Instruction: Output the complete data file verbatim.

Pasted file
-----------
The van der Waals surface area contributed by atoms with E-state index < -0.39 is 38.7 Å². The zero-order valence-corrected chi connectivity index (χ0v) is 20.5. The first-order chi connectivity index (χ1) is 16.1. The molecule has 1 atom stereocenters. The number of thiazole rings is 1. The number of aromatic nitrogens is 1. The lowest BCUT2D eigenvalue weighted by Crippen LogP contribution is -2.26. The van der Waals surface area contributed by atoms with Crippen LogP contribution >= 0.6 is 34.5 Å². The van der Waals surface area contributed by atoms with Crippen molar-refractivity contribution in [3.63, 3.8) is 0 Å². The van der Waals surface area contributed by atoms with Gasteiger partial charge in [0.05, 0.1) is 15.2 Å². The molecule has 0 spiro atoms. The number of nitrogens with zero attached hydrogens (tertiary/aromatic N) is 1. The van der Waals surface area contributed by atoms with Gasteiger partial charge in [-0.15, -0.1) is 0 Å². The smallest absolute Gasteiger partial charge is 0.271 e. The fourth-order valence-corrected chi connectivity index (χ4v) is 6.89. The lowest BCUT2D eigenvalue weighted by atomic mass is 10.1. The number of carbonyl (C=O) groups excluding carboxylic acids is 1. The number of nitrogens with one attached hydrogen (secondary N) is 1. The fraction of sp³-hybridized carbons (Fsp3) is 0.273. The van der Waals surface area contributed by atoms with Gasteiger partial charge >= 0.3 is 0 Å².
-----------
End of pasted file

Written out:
The van der Waals surface area contributed by atoms with E-state index < -0.39 is 38.7 Å². The zero-order valence-corrected chi connectivity index (χ0v) is 20.5. The first-order chi connectivity index (χ1) is 16.1. The molecule has 1 atom stereocenters. The number of thiazole rings is 1. The number of aromatic nitrogens is 1. The lowest BCUT2D eigenvalue weighted by Crippen LogP contribution is -2.26. The van der Waals surface area contributed by atoms with Crippen LogP contribution >= 0.6 is 34.5 Å². The van der Waals surface area contributed by atoms with Crippen molar-refractivity contribution in [3.63, 3.8) is 0 Å². The van der Waals surface area contributed by atoms with Gasteiger partial charge in [0.05, 0.1) is 15.2 Å². The molecule has 0 spiro atoms. The number of nitrogens with zero attached hydrogens (tertiary/aromatic N) is 1. The van der Waals surface area contributed by atoms with Gasteiger partial charge in [-0.15, -0.1) is 0 Å². The smallest absolute Gasteiger partial charge is 0.271 e. The fourth-order valence-corrected chi connectivity index (χ4v) is 6.89. The lowest BCUT2D eigenvalue weighted by atomic mass is 10.1. The number of carbonyl (C=O) groups excluding carboxylic acids is 1. The number of nitrogens with one attached hydrogen (secondary N) is 1. The fraction of sp³-hybridized carbons (Fsp3) is 0.273. The van der Waals surface area contributed by atoms with Gasteiger partial charge >= 0.3 is 0 Å².